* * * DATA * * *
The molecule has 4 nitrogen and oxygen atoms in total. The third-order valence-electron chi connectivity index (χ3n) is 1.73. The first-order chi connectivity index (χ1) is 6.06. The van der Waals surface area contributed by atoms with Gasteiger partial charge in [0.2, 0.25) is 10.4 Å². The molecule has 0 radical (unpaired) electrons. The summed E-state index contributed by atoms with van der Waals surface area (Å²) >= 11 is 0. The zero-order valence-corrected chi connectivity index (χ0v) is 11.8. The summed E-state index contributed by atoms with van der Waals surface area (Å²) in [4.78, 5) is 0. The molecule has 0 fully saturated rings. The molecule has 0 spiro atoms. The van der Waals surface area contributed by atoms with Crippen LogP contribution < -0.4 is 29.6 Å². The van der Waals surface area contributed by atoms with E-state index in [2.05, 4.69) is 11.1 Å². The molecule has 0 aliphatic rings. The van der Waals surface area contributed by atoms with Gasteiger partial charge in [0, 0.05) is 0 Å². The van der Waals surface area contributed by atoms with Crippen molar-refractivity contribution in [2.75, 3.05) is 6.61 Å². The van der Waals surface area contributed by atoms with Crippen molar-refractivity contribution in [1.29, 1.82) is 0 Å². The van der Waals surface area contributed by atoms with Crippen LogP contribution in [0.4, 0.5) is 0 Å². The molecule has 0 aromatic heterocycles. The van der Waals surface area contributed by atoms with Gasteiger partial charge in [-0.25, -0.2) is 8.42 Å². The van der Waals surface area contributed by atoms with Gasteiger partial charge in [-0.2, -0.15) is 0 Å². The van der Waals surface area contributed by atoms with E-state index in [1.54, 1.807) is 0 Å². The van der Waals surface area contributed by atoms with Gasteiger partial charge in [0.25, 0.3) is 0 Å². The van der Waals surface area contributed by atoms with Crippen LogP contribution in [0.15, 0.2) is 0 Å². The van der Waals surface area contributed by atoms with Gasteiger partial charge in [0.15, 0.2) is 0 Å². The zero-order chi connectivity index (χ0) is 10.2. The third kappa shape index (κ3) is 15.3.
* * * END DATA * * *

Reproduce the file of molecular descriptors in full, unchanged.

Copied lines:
The molecule has 4 nitrogen and oxygen atoms in total. The third-order valence-electron chi connectivity index (χ3n) is 1.73. The first-order chi connectivity index (χ1) is 6.06. The van der Waals surface area contributed by atoms with Gasteiger partial charge in [0.2, 0.25) is 10.4 Å². The molecule has 0 radical (unpaired) electrons. The summed E-state index contributed by atoms with van der Waals surface area (Å²) >= 11 is 0. The zero-order valence-corrected chi connectivity index (χ0v) is 11.8. The summed E-state index contributed by atoms with van der Waals surface area (Å²) in [4.78, 5) is 0. The molecule has 0 fully saturated rings. The molecule has 0 spiro atoms. The van der Waals surface area contributed by atoms with Crippen LogP contribution < -0.4 is 29.6 Å². The van der Waals surface area contributed by atoms with E-state index in [2.05, 4.69) is 11.1 Å². The molecule has 0 aliphatic rings. The van der Waals surface area contributed by atoms with Gasteiger partial charge in [0, 0.05) is 0 Å². The van der Waals surface area contributed by atoms with Crippen molar-refractivity contribution in [2.75, 3.05) is 6.61 Å². The van der Waals surface area contributed by atoms with Crippen molar-refractivity contribution in [1.29, 1.82) is 0 Å². The van der Waals surface area contributed by atoms with Crippen LogP contribution in [0.4, 0.5) is 0 Å². The molecule has 0 aromatic heterocycles. The van der Waals surface area contributed by atoms with Gasteiger partial charge in [-0.25, -0.2) is 8.42 Å². The van der Waals surface area contributed by atoms with Gasteiger partial charge in [-0.2, -0.15) is 0 Å². The van der Waals surface area contributed by atoms with E-state index in [1.54, 1.807) is 0 Å². The van der Waals surface area contributed by atoms with Gasteiger partial charge in [0.25, 0.3) is 0 Å². The van der Waals surface area contributed by atoms with Crippen LogP contribution in [0.15, 0.2) is 0 Å². The van der Waals surface area contributed by atoms with Gasteiger partial charge in [0.15, 0.2) is 0 Å². The zero-order chi connectivity index (χ0) is 10.2. The third kappa shape index (κ3) is 15.3.